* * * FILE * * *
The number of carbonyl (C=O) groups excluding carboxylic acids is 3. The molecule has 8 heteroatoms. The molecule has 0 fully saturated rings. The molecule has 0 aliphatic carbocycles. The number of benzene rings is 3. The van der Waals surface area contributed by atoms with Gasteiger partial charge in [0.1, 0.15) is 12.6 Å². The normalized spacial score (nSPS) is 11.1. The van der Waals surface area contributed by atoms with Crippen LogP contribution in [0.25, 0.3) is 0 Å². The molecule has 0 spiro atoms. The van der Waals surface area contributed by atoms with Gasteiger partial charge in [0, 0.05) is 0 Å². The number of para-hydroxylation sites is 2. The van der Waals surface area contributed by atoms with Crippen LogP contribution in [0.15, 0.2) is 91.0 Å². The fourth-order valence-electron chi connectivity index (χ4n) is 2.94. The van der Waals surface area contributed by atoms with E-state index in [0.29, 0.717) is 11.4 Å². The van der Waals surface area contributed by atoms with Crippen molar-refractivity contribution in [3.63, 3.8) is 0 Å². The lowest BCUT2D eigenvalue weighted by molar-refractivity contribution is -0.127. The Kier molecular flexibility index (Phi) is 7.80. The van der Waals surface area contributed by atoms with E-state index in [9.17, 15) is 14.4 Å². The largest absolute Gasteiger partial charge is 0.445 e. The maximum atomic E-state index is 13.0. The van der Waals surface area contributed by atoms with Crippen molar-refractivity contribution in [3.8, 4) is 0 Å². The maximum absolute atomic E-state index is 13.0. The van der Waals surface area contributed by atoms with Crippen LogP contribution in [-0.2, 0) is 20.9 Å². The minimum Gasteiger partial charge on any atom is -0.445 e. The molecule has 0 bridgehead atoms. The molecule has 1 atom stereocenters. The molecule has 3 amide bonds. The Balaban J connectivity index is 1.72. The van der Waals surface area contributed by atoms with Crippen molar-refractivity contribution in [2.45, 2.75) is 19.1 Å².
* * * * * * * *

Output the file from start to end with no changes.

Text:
The number of carbonyl (C=O) groups excluding carboxylic acids is 3. The molecule has 8 heteroatoms. The molecule has 0 fully saturated rings. The molecule has 0 aliphatic carbocycles. The number of benzene rings is 3. The van der Waals surface area contributed by atoms with Gasteiger partial charge in [0.1, 0.15) is 12.6 Å². The normalized spacial score (nSPS) is 11.1. The van der Waals surface area contributed by atoms with Crippen LogP contribution in [0.25, 0.3) is 0 Å². The molecule has 0 spiro atoms. The van der Waals surface area contributed by atoms with Gasteiger partial charge in [0, 0.05) is 0 Å². The number of para-hydroxylation sites is 2. The van der Waals surface area contributed by atoms with Crippen LogP contribution in [0.15, 0.2) is 91.0 Å². The fourth-order valence-electron chi connectivity index (χ4n) is 2.94. The van der Waals surface area contributed by atoms with E-state index in [0.29, 0.717) is 11.4 Å². The van der Waals surface area contributed by atoms with Crippen molar-refractivity contribution in [3.63, 3.8) is 0 Å². The lowest BCUT2D eigenvalue weighted by molar-refractivity contribution is -0.127. The Kier molecular flexibility index (Phi) is 7.80. The van der Waals surface area contributed by atoms with E-state index in [9.17, 15) is 14.4 Å². The largest absolute Gasteiger partial charge is 0.445 e. The maximum atomic E-state index is 13.0. The van der Waals surface area contributed by atoms with Crippen molar-refractivity contribution in [3.8, 4) is 0 Å². The maximum absolute atomic E-state index is 13.0. The van der Waals surface area contributed by atoms with Crippen LogP contribution in [-0.2, 0) is 20.9 Å². The minimum Gasteiger partial charge on any atom is -0.445 e. The molecule has 0 bridgehead atoms. The molecule has 1 atom stereocenters. The molecule has 3 amide bonds. The Balaban J connectivity index is 1.72. The van der Waals surface area contributed by atoms with Crippen molar-refractivity contribution in [2.45, 2.75) is 19.1 Å².